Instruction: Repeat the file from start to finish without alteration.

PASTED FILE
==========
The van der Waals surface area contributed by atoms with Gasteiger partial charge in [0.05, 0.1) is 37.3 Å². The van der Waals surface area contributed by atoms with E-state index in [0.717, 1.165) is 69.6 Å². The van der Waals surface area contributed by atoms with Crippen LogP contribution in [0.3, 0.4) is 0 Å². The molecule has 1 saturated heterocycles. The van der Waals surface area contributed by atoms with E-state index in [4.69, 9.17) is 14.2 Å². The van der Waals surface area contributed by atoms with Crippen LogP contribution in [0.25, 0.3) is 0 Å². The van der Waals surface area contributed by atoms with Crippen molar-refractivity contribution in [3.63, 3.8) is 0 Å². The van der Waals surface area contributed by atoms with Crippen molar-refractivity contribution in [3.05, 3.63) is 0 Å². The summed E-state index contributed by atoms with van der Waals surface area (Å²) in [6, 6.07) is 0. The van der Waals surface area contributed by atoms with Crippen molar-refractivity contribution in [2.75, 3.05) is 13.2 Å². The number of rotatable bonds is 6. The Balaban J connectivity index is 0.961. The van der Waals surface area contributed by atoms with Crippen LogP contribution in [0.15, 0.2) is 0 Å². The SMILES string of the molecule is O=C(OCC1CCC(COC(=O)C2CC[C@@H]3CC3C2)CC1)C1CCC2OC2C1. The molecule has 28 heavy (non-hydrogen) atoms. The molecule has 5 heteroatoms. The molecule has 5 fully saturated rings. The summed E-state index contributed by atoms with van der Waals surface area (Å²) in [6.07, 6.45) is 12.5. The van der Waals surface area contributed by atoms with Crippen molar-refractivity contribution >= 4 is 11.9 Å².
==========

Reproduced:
The van der Waals surface area contributed by atoms with Gasteiger partial charge in [0.05, 0.1) is 37.3 Å². The van der Waals surface area contributed by atoms with E-state index in [0.717, 1.165) is 69.6 Å². The van der Waals surface area contributed by atoms with Crippen LogP contribution in [0.3, 0.4) is 0 Å². The molecule has 1 saturated heterocycles. The van der Waals surface area contributed by atoms with E-state index in [4.69, 9.17) is 14.2 Å². The van der Waals surface area contributed by atoms with Crippen LogP contribution in [0.25, 0.3) is 0 Å². The van der Waals surface area contributed by atoms with Crippen molar-refractivity contribution in [3.63, 3.8) is 0 Å². The van der Waals surface area contributed by atoms with Crippen molar-refractivity contribution in [3.05, 3.63) is 0 Å². The summed E-state index contributed by atoms with van der Waals surface area (Å²) in [6, 6.07) is 0. The van der Waals surface area contributed by atoms with Crippen molar-refractivity contribution in [2.75, 3.05) is 13.2 Å². The number of rotatable bonds is 6. The Balaban J connectivity index is 0.961. The van der Waals surface area contributed by atoms with Crippen LogP contribution in [0.15, 0.2) is 0 Å². The SMILES string of the molecule is O=C(OCC1CCC(COC(=O)C2CC[C@@H]3CC3C2)CC1)C1CCC2OC2C1. The molecule has 28 heavy (non-hydrogen) atoms. The molecule has 5 heteroatoms. The molecule has 5 fully saturated rings. The summed E-state index contributed by atoms with van der Waals surface area (Å²) in [6.07, 6.45) is 12.5. The van der Waals surface area contributed by atoms with Crippen molar-refractivity contribution >= 4 is 11.9 Å².